We compared the abundance of mRNA encoded by the mpt64 gene in sputa of patients with untreated pulmonary TB caused by Maf 2 and Mycobacterium tuberculosis (Mtb). Subsequently, prospectively collected sputum samples from presumptive TB patients were inoculated in the BACTEC MGIT 960 System. One hundred and seventy-three acid fast bacilli (AFB)-positive and blood agar negative MGIT cultures were included in the study. Cultures were tested on the day of MGIT positivity with the BD MGIT TBc Identification Test. A random set of positives and all negatives were additionally tested with the SD Bioline Ag MPT64 Rapid. MPT64 negative cultures were further incubated at 37°C and retested until positive. Bacteria were spoligotyped and assigned to different lineages. Maf 2 isolates were 2.52-fold less likely to produce a positive test result and sensitivity ranged from 78.4% to 84.3% at the beginning and end of the recommended 10 day testing window, respectively. There was no significant difference between the tests. We further showed that the decreased rapid test sensitivity was attributable to variations in mycobacterial growth behavior and the smear grades of the patient.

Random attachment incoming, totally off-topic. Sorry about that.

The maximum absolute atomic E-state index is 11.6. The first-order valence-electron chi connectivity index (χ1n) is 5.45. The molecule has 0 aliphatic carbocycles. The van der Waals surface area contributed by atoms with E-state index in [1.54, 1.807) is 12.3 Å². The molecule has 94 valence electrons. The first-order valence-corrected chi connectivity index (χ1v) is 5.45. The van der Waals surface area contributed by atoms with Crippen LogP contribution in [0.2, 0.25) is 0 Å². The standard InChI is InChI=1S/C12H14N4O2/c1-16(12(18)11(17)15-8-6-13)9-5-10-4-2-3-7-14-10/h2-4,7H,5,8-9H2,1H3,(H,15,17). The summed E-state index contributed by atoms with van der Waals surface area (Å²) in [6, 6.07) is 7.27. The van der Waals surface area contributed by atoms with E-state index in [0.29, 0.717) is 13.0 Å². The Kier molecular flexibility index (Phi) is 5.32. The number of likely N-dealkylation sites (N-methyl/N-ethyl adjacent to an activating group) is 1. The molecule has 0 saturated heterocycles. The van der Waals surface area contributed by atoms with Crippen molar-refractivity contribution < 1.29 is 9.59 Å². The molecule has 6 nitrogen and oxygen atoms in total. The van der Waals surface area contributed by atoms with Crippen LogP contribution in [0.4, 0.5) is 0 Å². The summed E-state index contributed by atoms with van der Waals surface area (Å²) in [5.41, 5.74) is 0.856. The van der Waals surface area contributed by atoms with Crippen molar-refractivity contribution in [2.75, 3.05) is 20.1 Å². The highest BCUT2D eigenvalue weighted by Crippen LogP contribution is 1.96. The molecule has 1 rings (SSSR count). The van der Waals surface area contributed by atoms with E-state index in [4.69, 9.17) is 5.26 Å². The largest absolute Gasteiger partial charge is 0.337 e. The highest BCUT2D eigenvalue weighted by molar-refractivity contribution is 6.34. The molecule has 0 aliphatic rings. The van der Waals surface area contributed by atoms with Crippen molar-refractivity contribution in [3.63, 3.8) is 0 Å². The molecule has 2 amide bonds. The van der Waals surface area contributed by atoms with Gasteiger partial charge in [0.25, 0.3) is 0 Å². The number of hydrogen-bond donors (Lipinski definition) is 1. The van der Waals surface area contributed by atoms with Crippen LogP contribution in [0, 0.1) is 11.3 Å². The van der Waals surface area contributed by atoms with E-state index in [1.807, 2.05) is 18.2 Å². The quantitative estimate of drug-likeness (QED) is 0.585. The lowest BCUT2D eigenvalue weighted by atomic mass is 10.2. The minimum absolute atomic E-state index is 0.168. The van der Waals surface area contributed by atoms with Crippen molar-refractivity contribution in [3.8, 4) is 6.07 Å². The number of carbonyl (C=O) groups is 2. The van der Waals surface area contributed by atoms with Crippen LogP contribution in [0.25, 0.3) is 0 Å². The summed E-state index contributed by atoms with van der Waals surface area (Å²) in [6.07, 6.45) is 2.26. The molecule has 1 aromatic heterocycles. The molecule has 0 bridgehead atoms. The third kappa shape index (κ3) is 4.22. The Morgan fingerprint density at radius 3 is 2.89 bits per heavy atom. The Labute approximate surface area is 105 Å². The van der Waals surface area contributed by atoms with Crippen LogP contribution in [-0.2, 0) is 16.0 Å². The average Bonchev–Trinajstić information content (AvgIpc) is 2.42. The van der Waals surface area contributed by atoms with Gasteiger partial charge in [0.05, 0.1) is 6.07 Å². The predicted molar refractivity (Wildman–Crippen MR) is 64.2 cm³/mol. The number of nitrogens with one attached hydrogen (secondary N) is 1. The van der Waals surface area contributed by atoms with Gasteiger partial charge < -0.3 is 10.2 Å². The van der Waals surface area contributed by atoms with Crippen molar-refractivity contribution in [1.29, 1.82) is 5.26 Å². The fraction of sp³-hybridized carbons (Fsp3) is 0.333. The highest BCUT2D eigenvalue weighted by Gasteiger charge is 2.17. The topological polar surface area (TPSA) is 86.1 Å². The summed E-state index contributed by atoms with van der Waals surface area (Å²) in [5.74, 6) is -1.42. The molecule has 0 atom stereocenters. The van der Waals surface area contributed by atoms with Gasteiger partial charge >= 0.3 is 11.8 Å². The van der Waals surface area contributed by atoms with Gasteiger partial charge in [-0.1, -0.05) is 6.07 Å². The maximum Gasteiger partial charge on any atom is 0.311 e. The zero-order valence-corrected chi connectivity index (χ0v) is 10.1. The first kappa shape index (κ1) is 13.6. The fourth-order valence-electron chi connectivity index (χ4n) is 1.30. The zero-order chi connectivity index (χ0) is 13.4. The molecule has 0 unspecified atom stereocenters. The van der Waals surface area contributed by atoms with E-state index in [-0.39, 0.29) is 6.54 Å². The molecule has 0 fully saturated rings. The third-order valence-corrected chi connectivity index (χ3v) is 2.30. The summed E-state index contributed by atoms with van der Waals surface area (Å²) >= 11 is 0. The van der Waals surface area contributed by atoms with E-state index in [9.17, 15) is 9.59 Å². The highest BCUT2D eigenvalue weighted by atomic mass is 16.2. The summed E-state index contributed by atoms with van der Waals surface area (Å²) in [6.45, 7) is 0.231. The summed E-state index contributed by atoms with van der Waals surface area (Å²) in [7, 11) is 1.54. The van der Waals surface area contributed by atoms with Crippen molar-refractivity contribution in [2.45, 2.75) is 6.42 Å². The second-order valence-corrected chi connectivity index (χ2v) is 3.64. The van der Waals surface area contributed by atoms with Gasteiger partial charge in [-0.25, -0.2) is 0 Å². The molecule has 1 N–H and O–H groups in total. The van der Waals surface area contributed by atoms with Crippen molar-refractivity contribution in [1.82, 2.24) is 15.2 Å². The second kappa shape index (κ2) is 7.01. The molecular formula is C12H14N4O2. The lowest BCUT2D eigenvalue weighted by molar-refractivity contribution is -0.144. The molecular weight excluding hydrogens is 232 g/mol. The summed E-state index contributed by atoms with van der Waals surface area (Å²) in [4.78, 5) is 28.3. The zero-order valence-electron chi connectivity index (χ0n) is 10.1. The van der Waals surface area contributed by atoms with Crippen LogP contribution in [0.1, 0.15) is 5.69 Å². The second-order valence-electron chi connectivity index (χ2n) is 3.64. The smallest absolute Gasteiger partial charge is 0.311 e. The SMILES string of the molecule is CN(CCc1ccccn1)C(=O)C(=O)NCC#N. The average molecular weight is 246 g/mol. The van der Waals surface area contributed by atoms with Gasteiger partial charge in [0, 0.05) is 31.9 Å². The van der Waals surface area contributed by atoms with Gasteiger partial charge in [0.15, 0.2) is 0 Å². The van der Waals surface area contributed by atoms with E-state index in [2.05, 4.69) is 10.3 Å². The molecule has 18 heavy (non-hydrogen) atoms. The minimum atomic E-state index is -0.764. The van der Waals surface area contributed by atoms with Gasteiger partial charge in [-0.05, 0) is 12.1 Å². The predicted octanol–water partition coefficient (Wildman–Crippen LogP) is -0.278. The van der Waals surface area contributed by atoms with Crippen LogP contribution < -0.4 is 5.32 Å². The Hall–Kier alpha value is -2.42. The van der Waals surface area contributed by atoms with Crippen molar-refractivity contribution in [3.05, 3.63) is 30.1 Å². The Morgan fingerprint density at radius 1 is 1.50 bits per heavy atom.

Conclusions/Significance

In areas where Maf 2 is endemic MPT64 tests should be cautiously used and MPT64 negative results confirmed by a second technique, such as nucleic acid amplification tests, to avoid their misclassification as NTMs.

Author Summary